NASA Is Being Sued for Dropping Space Junk on a Florida Home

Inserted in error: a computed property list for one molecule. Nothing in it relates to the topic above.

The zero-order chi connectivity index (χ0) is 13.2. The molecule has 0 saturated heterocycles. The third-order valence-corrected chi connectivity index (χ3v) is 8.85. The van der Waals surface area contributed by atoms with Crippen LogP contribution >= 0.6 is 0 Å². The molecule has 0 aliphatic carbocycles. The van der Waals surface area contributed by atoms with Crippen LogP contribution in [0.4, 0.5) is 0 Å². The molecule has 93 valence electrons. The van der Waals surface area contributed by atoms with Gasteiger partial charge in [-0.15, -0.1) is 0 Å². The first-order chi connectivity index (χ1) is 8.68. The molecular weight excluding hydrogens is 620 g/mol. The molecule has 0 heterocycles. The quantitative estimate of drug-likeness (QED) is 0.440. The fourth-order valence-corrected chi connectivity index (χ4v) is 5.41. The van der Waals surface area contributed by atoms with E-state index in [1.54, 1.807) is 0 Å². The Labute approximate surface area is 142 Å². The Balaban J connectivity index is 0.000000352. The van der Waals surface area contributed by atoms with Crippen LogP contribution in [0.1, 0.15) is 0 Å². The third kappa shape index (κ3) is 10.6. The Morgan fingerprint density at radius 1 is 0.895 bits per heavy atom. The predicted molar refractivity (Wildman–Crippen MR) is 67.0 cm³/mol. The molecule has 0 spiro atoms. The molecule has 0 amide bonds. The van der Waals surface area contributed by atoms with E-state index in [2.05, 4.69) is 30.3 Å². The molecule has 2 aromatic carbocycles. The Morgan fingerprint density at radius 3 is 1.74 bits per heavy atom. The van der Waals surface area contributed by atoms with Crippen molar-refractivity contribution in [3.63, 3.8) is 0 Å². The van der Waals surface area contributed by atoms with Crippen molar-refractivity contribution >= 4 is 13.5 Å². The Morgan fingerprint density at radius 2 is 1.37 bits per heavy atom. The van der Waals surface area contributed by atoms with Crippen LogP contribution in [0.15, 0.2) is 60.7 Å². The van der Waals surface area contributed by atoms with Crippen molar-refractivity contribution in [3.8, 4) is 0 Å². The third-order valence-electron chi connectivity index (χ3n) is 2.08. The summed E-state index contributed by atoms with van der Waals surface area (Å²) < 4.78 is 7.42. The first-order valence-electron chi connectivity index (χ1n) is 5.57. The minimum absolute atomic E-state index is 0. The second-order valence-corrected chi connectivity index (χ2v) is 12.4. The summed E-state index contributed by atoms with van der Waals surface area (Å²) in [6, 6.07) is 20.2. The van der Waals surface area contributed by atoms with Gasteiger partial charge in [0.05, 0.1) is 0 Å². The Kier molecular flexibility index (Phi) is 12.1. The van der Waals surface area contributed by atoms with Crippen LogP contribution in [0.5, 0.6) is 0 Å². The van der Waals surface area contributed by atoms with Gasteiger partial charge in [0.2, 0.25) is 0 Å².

A family from Florida filed a claim against NASA for a small piece of trash that the space agency had tossed from the International Space Station (ISS), which ended up in their home.Taking out the Trash (in Space)Earlier this year, a two-pound cylindrical-shaped object crashed through the roof of a family home in Naples, Florida, creating a hole in the ceiling and the floor. The incident coincided with the reentry of a massive pallet of old batteries from the ISS, which plummeted through the atmosphere on the same day over the Gulf of Mexico, ultimately heading toward southwest Florida.The homeowner reported the incident and NASA retrieved the object for analysis. In April, the space agency confirmed that, upon studying the object’s dimensions and features, it was indeed a fragment from the flight support equipment used to mount the batteries on the cargo pallet.“Space debris is a real and serious issue because of the increase in space traffic in recent years,” Mica Nguyen Worthy, the family’s attorney, said in a statement. “My clients are seeking adequate compensation to account for the stress and impact that this event had on their lives. They are grateful that no one sustained physical injuries from this incident, but a ‘near miss’ situation such as this could have been catastrophic.”The son of homeowner Alejandro Otero was home alone at the time, but he luckily did not sustain any injuries. The piece of debris left a hole from the roof through the sub-flooring, according to Worthy. The family is seeking compensation for property damage, emotional and mental anguish, and the costs for assistance from third parties required in the process.The cargo pallet contained nine batteries and weighed roughly 5,800 pounds, making it the heaviest piece of trashed tossed from the ISS. It had been thrown out by the Canadarm2 robotic arm in March 2021 and left to tumble towards Earth in an uncontrolled reentry. The chaotic fall from orbit finally came to an end when the cargo pallet reentered on March 8 around 3:29 p.m. ET somewhere above the Gulf of Mexico.NASA had anticipated that the entire pallet would burn up upon reentry through Earth’s atmosphere, and the chances of fragments surviving the heat and landing in an inhabited area were rather slim but apparently not zero. On average, 200 to 400 human-built objects reenter through Earth’s atmosphere every year, and space agencies commonly accept a 1 in 10,000 probability threshold for the casualty risk of a single uncontrolled reentry, according to the European Space Agency.“NASA remains committed to responsibly operating in low Earth orbit, and mitigating as much risk as possible to protect people on Earth when space hardware must be released,” the space agency wrote in an earlier statement.The ongoing case is a rare incident of space debris crashing on personal property, and it’s certainly the first time NASA has been called out for being an irresponsible litterer. It’s more likely that the space agency will compensate the family, and this case will set a precedence as Earth orbit continues to be littered with space junk.For more spaceflight in your life, follow us on X and bookmark Gizmodo’s dedicated Spaceflight page.

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